A viscount is a member of the European nobility, especially of France, and of the British peerage, where a viscount ranks above a baron, below an earl (a count in France), and corresponds in Britain to the Anglo-Saxon shire reeve. A viscount is said to hold a "viscounty" or "viscountcy". The female equivalent of a viscount is a viscountess.
In the pronunciation of "viscount" and French "vicomte", the 's' is silent, in English pronounced like "vie-count".
The title of viscount is less common in Italy ("visconte"), though the noble Visconti family, rulers of Milan, offer an outstanding example. There is no German title of viscount: a Baron ranks below a Graf.
In Portugal a visconde ranks above a barão (baron) and below a conde. The first Portuguese viscountcy, that of D. Leonel de Lima, visconde de Vila Nova de Cerveira, dates from the reign of Afonso V. A flood of viscountcies, some 86 new titles, was awarded in Portugal between 1848 and 1880 (Portuguese Wikipedia).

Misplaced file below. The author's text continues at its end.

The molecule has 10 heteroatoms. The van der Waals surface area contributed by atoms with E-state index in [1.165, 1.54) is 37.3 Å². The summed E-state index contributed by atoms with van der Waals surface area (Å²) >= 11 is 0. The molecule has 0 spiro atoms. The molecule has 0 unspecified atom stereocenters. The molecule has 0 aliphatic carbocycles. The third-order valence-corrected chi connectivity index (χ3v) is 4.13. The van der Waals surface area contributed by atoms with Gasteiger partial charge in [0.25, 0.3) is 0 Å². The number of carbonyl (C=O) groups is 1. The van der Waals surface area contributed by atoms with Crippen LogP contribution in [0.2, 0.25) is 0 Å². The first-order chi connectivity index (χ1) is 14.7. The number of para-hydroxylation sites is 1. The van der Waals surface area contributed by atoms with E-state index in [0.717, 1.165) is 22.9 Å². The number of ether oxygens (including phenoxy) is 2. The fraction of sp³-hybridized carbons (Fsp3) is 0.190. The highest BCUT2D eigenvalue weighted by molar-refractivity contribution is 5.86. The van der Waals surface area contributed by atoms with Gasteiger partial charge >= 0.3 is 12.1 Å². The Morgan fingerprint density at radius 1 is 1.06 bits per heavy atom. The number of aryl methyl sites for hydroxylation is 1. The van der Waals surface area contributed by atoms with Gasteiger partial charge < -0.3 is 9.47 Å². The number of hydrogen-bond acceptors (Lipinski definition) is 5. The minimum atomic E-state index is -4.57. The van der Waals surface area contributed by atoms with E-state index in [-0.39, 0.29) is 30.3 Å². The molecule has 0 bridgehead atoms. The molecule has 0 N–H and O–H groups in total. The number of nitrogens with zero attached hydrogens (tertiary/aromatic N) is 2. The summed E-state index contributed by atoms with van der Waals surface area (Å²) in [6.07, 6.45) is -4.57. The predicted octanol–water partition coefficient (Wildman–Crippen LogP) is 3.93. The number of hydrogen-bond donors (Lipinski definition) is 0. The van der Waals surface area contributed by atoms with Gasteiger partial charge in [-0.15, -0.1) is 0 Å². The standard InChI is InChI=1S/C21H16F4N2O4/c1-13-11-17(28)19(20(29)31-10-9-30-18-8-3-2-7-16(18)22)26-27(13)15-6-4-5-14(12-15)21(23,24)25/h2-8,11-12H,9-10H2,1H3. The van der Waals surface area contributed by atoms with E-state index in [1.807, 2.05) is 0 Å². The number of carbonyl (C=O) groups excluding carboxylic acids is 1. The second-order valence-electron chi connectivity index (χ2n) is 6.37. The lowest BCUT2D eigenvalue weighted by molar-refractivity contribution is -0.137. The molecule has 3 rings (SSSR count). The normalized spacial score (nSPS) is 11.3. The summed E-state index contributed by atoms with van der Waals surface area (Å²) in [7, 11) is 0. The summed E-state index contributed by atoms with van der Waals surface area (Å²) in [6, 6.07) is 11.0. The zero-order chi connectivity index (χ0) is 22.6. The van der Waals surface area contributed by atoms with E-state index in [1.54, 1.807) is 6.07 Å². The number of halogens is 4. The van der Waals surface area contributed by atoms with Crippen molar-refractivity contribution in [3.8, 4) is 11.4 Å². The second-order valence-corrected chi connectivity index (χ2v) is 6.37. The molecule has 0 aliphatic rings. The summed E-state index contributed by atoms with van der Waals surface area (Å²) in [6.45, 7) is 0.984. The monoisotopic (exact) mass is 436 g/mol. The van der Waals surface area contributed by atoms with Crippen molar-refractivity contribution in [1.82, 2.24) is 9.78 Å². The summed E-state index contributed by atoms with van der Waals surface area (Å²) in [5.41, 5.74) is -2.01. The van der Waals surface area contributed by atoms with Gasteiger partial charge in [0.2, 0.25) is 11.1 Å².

In Spain the title was awarded from from the reign of Filipe IV until 1846
In British practice, the title of a viscount may be either a placename, or a surname, or, as is more often the case, a combination thereof. In any event, the style of a viscount is "The Viscount X," or "The Viscount X of Y." Examples include: The Viscount Falmouth (placename); The Viscount Hardinge (surname); The Viscount Gage of Castle Island (surname of placename); and The Viscount Combermere of Bhurtpore (placename of placename). An exception exists for Viscounts in the peerage of Scotland, who are styled "The Viscount of X," as in: The Viscount of Arbuthnott (surname).
Normally, a British viscount is known as Lord X, while his wife is Lady X. The children of a viscount are known as The Honourable [Forename] [Surname].
In the history of the title, the word derives from the Latin vice comes an appointed deputy of a count. Thus viscounts were not originally normally given their titles by the monarch. In Italy, a younger member of the count's family, assigned a fortified rocca on the outskirts of the territory, would be more likely to be "X, dei conti Y" ("X, of the counts of Y") than a viscount.
- Burke's Peerage & Baronetage, 1956, introduction, pp cxx-cxxviii.